An inquiry into alleged accounting irregularities at troubled software provider iSoft - the company at the heart of the troubled NHS computer upgrade - has been welcomed by former director Sir Digby Jones.
ISoft, which was founded by the late Midland businessman Roger Dickens, has been told by the Financial Services Authority that it is to undertake a formal investigation.
The Manchester company, which last year closed its office on Aston Science Park in Birmingham, alerted the FSA after its own investigations found evidence of irregularities affecting the financial years ending April 2004 and 2005.
Sir Digby was a non-executive director of the company between May 2000 and June 2004, and still owns 25,000 shares in the firm.
He said: "I welcome the investigation by the FSA. I hope it brings clarity to what has been happening at the company. This will draw a line under the past and enable it to move forward with a clean slate."
Sir Digby said he did not know of any irregularities during his time at the company, where he served on its audit committee until June 2004.
He retired as a director in 2005.
"With software companies it is all about long term contracts over five, ten or fifteen years," he said.
"There are complicated accounting practices about when you can book the money from these contracts.
"I was on the audit committee and the chairman was Euryl Gwllwm. He and I are both in favour of this inquiry.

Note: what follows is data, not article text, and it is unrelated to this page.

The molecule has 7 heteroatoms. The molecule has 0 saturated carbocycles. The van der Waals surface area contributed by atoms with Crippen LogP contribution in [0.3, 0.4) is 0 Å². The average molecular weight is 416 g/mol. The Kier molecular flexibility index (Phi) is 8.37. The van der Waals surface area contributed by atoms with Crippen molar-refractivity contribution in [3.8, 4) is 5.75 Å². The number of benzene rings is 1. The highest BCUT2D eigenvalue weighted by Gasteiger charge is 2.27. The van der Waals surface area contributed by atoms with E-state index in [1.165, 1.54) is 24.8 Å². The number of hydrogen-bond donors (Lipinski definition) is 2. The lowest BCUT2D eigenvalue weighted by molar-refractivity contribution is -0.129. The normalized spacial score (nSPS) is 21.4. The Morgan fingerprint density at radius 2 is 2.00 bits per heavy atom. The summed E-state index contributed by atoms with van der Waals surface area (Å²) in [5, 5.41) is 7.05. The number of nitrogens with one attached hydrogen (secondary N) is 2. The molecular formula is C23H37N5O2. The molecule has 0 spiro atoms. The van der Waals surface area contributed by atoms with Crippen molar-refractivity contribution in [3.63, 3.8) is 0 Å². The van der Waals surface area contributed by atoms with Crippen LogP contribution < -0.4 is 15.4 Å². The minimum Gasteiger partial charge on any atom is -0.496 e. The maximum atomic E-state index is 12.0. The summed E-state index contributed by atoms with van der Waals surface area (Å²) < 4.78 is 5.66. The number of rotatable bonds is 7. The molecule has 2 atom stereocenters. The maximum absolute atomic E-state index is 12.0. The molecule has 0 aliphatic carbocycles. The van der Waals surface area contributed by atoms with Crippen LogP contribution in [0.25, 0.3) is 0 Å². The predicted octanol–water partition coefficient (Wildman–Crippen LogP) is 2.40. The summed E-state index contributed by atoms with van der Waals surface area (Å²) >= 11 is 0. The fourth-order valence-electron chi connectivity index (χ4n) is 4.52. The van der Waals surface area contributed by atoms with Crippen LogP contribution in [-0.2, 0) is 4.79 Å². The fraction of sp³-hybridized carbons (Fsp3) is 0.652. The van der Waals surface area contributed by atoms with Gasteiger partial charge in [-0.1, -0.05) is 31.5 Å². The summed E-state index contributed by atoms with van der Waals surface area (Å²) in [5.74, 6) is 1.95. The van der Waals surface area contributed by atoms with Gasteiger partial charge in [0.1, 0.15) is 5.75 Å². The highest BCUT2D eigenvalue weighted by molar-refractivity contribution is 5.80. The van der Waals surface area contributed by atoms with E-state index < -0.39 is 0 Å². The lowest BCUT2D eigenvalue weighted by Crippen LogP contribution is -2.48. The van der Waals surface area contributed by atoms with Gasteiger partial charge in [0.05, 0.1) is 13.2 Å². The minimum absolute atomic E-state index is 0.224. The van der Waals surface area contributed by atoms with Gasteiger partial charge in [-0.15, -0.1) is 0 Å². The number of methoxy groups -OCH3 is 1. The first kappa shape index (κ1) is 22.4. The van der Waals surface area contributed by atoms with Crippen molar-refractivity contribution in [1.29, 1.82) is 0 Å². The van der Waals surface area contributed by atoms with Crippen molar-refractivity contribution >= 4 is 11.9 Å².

"But if you are a non-executive director and the auditors of the company tell you the accounting policies are ok, and are not even as aggressive as other players in the industry.
"If they are telling you that, and at the same time the executive directors are telling you the contracts are good, what else as a non-executive director can you do?
"We are reliant on the information they give you."
Shares in the company fell another eight per cent yesterday to 38.5p following news of the FSA investigation. The stock had been trading at 461p at the start of the year.
Sir Digby, the former director general of the CBI, said he thought the company could recover.
He said: "The share price is not very healthy at the moment, but it has got some good people, some good contracts, and it is a key provider to the NHS's IT programmes.
"I still have my shares today. I've seen them go up and I've seen them go down, I've not sold one. I will be keeping my shares now." iSoft has until the end of this week to publish its twice-delayed financial results after a turbulent year for the software firm, sparked by delays to a project to put patient data on to a central NHS computer.
If it does not, it risks its shares being suspended.
Yesterday the company said: "Tomorrow is the last trading day of the period, so it would be reasonable to assume the accounts will be published as planned."
Earlier this month iSoft said its own preliminary investigation found that the principal effects of the possible irregularities appeared to have been to "recognise revenues earlier than they should have been".
In a statement yesterday, iSoft said: "The findings of the initial investigation were passed by the group to the FSA. The group has now received notification from the FSA that they will be under-taking a formal investigation into the possible accounting irregularities."
Paul Farrelly, Labour MP for Newcastle under Lyme who has been calling for an inquiry of the last two years, said: "It is not before time that the FSA is investigating Isoft's conduct."
Shares closed up 0.75p at 42.5.